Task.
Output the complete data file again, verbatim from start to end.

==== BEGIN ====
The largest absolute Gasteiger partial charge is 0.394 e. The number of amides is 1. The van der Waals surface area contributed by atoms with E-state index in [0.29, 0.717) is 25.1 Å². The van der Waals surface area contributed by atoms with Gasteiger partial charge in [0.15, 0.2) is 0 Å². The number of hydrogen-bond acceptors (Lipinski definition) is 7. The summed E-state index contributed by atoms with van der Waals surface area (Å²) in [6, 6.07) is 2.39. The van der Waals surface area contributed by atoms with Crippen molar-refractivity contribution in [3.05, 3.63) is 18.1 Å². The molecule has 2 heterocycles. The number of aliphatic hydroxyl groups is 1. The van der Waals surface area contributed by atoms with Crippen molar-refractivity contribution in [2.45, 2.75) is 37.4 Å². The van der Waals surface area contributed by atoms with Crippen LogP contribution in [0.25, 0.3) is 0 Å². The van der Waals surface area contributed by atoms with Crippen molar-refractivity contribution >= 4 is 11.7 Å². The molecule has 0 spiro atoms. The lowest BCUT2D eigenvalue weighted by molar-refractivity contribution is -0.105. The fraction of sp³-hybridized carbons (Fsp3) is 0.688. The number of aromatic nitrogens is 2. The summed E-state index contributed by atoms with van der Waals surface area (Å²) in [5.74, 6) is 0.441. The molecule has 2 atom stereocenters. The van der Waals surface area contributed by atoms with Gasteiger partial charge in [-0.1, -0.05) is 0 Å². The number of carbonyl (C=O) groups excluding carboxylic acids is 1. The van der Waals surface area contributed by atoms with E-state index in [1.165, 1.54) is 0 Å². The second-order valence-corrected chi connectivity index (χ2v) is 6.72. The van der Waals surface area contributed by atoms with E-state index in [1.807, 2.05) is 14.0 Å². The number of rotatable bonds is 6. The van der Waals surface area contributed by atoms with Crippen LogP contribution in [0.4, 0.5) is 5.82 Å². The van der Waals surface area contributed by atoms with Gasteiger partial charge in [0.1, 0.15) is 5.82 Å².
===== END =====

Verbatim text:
The largest absolute Gasteiger partial charge is 0.394 e. The number of amides is 1. The van der Waals surface area contributed by atoms with E-state index in [0.29, 0.717) is 25.1 Å². The van der Waals surface area contributed by atoms with Gasteiger partial charge in [0.15, 0.2) is 0 Å². The number of hydrogen-bond acceptors (Lipinski definition) is 7. The summed E-state index contributed by atoms with van der Waals surface area (Å²) in [6, 6.07) is 2.39. The van der Waals surface area contributed by atoms with Crippen molar-refractivity contribution in [3.05, 3.63) is 18.1 Å². The molecule has 2 heterocycles. The number of aliphatic hydroxyl groups is 1. The van der Waals surface area contributed by atoms with Crippen molar-refractivity contribution in [2.45, 2.75) is 37.4 Å². The van der Waals surface area contributed by atoms with Crippen LogP contribution in [0.25, 0.3) is 0 Å². The van der Waals surface area contributed by atoms with Crippen molar-refractivity contribution >= 4 is 11.7 Å². The molecule has 0 spiro atoms. The lowest BCUT2D eigenvalue weighted by molar-refractivity contribution is -0.105. The fraction of sp³-hybridized carbons (Fsp3) is 0.688. The number of aromatic nitrogens is 2. The summed E-state index contributed by atoms with van der Waals surface area (Å²) in [5.74, 6) is 0.441. The molecule has 2 atom stereocenters. The van der Waals surface area contributed by atoms with Gasteiger partial charge in [-0.1, -0.05) is 0 Å². The number of carbonyl (C=O) groups excluding carboxylic acids is 1. The van der Waals surface area contributed by atoms with E-state index in [1.165, 1.54) is 0 Å². The second-order valence-corrected chi connectivity index (χ2v) is 6.72. The van der Waals surface area contributed by atoms with E-state index in [1.807, 2.05) is 14.0 Å². The number of rotatable bonds is 6. The van der Waals surface area contributed by atoms with Crippen LogP contribution in [0.4, 0.5) is 5.82 Å². The van der Waals surface area contributed by atoms with Gasteiger partial charge in [0.1, 0.15) is 5.82 Å².